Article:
Archive for the ‘Cass Gilbert’ Category

The Leedom Sharp House in St. Paul

Monday, January 15th, 2018

20-22 N. Kent, St. Paul

If you were a senior railroad employee in the late 1800’s, this home could have been the place your family resided while you traveled for work. Designed by Cass Gilbert and James Knox Taylor and built in 1889 as a double house, the residence of 20 Kent was designed for Leedom Sharp.

Sharp was born in New York City Janurary 20, 1860 to Benjamin Sharp and Hannah Leedom. His grandfather, John Sharp, immigrated from Yorkshire, England in 1815 and was a prominent merchant in Philadelphia, while his great-grandfather Leedom arrived in America much earlier and was a well known iron merchant in Philadelphia.

Leedom Sharp

In 1877, at the age of 17, he entered the Law School of the University of Pennsylvania and graduated three years later (he had to withdraw in 1879 before graduation due to his young age and graduate in 1880 when he would be allowed to enter the Bar at the age of 20). He went into practice, moving to St. Paul sometime in the 1880’s. While living here, he stumped for Benjamin Harrison’s presidential campaigns and found time to develop property in Ramsey Hill. (He commissioned Gilbert to also build rowhouses next door at the corner of Kent and Portland, known as Portland Terrace in 1888). He also found his wife and married in 1884. Discovering he had no taste for the law, he decided to follow in the footsteps of his uncle and brother and study medicine, moving back to Pennsylvania and earning his medical degree in 1895. He was raised a Quaker, and was also a Mason and Knight Templar.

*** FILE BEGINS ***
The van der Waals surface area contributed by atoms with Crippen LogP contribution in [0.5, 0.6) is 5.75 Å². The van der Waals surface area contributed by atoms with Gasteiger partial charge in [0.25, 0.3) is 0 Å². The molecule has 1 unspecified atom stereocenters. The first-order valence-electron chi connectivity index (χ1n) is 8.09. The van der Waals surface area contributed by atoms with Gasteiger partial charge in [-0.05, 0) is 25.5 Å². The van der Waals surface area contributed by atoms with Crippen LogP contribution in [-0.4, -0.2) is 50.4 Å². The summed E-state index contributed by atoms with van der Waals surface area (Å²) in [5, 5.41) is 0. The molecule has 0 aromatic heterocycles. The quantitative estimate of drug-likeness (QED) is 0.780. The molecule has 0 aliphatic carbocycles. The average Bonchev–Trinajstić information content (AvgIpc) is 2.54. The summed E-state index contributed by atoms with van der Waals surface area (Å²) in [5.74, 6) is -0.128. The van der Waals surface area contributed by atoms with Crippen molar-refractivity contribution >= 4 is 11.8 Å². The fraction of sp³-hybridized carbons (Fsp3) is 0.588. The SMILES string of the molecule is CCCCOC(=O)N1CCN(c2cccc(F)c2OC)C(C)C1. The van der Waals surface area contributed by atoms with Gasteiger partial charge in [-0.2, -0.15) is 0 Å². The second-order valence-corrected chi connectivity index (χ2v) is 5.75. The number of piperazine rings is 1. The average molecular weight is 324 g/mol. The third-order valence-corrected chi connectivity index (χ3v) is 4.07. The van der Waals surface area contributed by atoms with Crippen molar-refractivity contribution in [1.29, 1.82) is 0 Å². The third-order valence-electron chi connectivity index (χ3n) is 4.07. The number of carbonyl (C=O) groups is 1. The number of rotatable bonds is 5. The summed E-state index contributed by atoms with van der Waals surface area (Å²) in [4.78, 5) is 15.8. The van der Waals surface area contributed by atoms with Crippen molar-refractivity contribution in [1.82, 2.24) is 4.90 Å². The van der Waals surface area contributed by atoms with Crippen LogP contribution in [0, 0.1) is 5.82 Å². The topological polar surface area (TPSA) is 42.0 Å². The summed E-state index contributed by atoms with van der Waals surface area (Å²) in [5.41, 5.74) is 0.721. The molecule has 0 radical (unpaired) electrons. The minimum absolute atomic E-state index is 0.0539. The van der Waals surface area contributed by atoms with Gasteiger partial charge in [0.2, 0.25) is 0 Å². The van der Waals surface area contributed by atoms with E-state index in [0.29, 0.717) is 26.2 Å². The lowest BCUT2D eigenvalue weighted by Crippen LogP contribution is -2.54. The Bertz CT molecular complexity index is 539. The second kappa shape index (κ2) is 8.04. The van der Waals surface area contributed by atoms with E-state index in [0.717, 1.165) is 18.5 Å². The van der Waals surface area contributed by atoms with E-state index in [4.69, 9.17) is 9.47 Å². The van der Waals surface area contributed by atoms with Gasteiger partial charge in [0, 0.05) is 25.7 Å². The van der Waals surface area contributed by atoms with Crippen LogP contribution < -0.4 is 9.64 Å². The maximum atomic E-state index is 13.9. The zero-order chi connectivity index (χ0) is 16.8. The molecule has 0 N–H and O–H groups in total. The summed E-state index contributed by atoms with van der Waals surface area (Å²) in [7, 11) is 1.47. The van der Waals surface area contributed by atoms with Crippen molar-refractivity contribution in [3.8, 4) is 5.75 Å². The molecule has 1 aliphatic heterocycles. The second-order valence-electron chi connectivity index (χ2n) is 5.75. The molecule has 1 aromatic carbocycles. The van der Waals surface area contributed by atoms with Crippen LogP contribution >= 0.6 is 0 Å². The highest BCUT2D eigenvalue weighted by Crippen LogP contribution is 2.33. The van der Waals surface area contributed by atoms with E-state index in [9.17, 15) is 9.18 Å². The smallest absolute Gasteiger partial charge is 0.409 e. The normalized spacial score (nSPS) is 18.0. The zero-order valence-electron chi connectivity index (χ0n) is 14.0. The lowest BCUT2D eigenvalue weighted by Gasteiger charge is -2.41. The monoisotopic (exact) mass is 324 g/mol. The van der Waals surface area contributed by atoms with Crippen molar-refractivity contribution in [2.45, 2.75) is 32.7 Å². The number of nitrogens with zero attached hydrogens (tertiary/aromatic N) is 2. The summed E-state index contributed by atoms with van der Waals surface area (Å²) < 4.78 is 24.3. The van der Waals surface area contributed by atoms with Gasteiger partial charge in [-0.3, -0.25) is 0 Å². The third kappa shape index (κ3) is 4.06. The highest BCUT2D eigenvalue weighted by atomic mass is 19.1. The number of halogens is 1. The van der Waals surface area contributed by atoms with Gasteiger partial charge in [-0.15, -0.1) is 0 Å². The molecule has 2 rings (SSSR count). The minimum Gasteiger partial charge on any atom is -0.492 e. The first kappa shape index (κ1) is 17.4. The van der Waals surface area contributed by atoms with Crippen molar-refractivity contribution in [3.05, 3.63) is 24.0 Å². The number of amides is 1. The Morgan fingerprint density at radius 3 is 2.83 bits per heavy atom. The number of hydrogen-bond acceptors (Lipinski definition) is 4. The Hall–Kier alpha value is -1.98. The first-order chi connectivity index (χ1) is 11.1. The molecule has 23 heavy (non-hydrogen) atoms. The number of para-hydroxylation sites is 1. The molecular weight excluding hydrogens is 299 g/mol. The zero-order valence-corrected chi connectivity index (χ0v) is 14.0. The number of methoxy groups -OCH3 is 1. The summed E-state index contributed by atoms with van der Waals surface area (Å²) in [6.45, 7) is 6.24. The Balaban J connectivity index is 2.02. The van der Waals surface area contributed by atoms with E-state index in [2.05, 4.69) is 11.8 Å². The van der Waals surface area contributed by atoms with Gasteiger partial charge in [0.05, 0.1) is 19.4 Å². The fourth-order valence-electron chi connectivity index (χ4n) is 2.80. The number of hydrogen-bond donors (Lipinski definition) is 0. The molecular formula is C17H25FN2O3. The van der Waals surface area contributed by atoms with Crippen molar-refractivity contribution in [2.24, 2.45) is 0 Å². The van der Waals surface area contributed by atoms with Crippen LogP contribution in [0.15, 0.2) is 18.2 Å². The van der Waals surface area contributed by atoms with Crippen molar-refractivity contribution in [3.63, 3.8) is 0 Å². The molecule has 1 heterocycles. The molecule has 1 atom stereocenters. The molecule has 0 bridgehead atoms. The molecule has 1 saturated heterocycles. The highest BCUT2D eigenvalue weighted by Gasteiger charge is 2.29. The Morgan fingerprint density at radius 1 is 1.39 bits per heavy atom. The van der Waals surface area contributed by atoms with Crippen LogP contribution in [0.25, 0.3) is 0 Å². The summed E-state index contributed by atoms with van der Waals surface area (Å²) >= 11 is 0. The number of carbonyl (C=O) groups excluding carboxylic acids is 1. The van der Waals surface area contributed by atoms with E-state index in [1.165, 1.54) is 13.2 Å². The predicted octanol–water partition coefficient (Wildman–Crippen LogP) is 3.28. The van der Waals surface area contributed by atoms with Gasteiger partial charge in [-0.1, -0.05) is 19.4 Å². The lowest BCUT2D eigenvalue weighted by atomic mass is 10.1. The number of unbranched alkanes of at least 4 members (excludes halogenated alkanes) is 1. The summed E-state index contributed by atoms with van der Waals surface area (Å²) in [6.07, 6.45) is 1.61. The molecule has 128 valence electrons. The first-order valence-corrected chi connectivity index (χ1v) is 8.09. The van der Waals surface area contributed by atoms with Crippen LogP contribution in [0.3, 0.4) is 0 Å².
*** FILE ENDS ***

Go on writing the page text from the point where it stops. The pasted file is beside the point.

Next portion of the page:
As for the home he lived in for a few short years, the original main floor was divided into a living room and dining room and the living quarters were on the top two floors. There was a a double staircase (now converted to a single staircase) on the main floor, as well as a separate servant’s staircase. During the war, each floor became a separate apartment, but is now again a single family residence.


House in 1976